Despite the commitment we have already to global warming, even if we stopped emitting greenhouse gases now the researchers predict that Eurasia, eastern China, Canada, Central America, and Amazonia are at risk of forest loss (up to 30% probability for a global warming of less then 2°C and increasing to more than 60% for a warming of more than 3°C), while the far north, Amazonia and many semi-arid regions will become more susceptible to wildfires.
Less freshwater availability, and with it more intense droughts, are likely to occur in West Africa, Central America, southern Europe and the eastern USA. Other regions, particularly areas north of 50°N, tropical Africa and northwest South America, will be at significant risk of excessive runoff as trees are lost, increasing the chances of flooding as temperatures rise.
The researchers also found that if the temperature increase is more than 3°C, land carbon sinks could release their stored carbon, starting a positive feedback loop that would increase atmospheric carbon dioxide.
Marko Scholze, lead author on the paper published in PNAS this week, said: “Most importantly we show the steeply increasing risks, and increasingly large areas affected, associated with higher warming levels. This analysis represents a considerable step forward for discussions about ‘dangerous’ climate change and its avoidance.”
The team from QUEST (Quantifying and Understanding the Earth System, a project funded by the Natural Environment Research Council and based at Bristol University), with a colleague from the University of Southampton, quantified the risks of climate-induced changes in key ecosystem processes, using novel methods. They gathered results from more than 50 climate model simulations to calculate these risks and then grouped the results according to varying amounts of global warming: less than 2°C, 2-3°C, and more than 3°C.
For each of the temperature groups they show the probability of shifts in forest cover and the areas which exceed the natural variability in wildfire frequency or freshwater supply for the coming 200 years.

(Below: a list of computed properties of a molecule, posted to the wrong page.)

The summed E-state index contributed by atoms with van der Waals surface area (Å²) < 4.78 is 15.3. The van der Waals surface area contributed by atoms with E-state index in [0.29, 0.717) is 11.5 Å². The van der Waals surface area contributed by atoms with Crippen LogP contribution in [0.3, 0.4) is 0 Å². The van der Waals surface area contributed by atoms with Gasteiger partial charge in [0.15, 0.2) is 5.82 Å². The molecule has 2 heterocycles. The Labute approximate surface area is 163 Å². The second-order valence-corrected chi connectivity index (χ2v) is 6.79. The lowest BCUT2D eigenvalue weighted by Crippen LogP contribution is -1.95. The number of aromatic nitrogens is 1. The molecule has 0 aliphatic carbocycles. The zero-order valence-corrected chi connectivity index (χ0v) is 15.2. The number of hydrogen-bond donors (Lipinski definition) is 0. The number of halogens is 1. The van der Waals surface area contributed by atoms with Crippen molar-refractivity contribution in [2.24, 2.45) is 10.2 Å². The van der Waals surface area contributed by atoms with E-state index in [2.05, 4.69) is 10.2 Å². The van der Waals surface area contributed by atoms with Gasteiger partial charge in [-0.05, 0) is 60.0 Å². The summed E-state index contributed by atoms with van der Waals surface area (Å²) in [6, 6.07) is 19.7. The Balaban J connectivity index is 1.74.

Cherry Lewis | alfa
Scientists on the road to discovering impact of urban road dust
18.01.2018 | University of Alberta
Gran Chaco: Biodiversity at High Risk
17.01.2018 | Humboldt-Universität zu Berlin
On the way to an intelligent laboratory, physicists from Innsbruck and Vienna present an artificial agent that autonomously designs quantum experiments. In initial experiments, the system has independently (re)discovered experimental techniques that are nowadays standard in modern quantum optical laboratories. This shows how machines could play a more creative role in research in the future.
We carry smartphones in our pockets, the streets are dotted with semi-autonomous cars, but in the research laboratory experiments are still being designed by...
What enables electrons to be transferred swiftly, for example during photosynthesis? An interdisciplinary team of researchers has worked out the details of how...
For the first time, scientists have precisely measured the effective electrical charge of a single molecule in solution. This fundamental insight of an SNSF Professor could also pave the way for future medical diagnostics.
Electrical charge is one of the key properties that allows molecules to interact. Life itself depends on this phenomenon: many biological processes involve...
At the JEC World Composite Show in Paris in March 2018, the Fraunhofer Institute for Laser Technology ILT will be focusing on the latest trends and innovations in laser machining of composites. Among other things, researchers at the booth shared with the Aachen Center for Integrative Lightweight Production (AZL) will demonstrate how lasers can be used for joining, structuring, cutting and drilling composite materials.
No other industry has attracted as much public attention to composite materials as the automotive industry, which along with the aerospace industry is a driver...
Scientists at Tokyo Institute of Technology (Tokyo Tech) and Tohoku University have developed high-quality GFO epitaxial films and systematically investigated their ferroelectric and ferromagnetic properties. They also demonstrated the room-temperature magnetocapacitance effects of these GFO thin films.
Multiferroic materials show magnetically driven ferroelectricity. They are attracting increasing attention because of their fascinating properties such as...
08.01.2018 | Event News
11.12.2017 | Event News
08.12.2017 | Event News
22.01.2018 | Materials Sciences
22.01.2018 | Earth Sciences
22.01.2018 | Life Sciences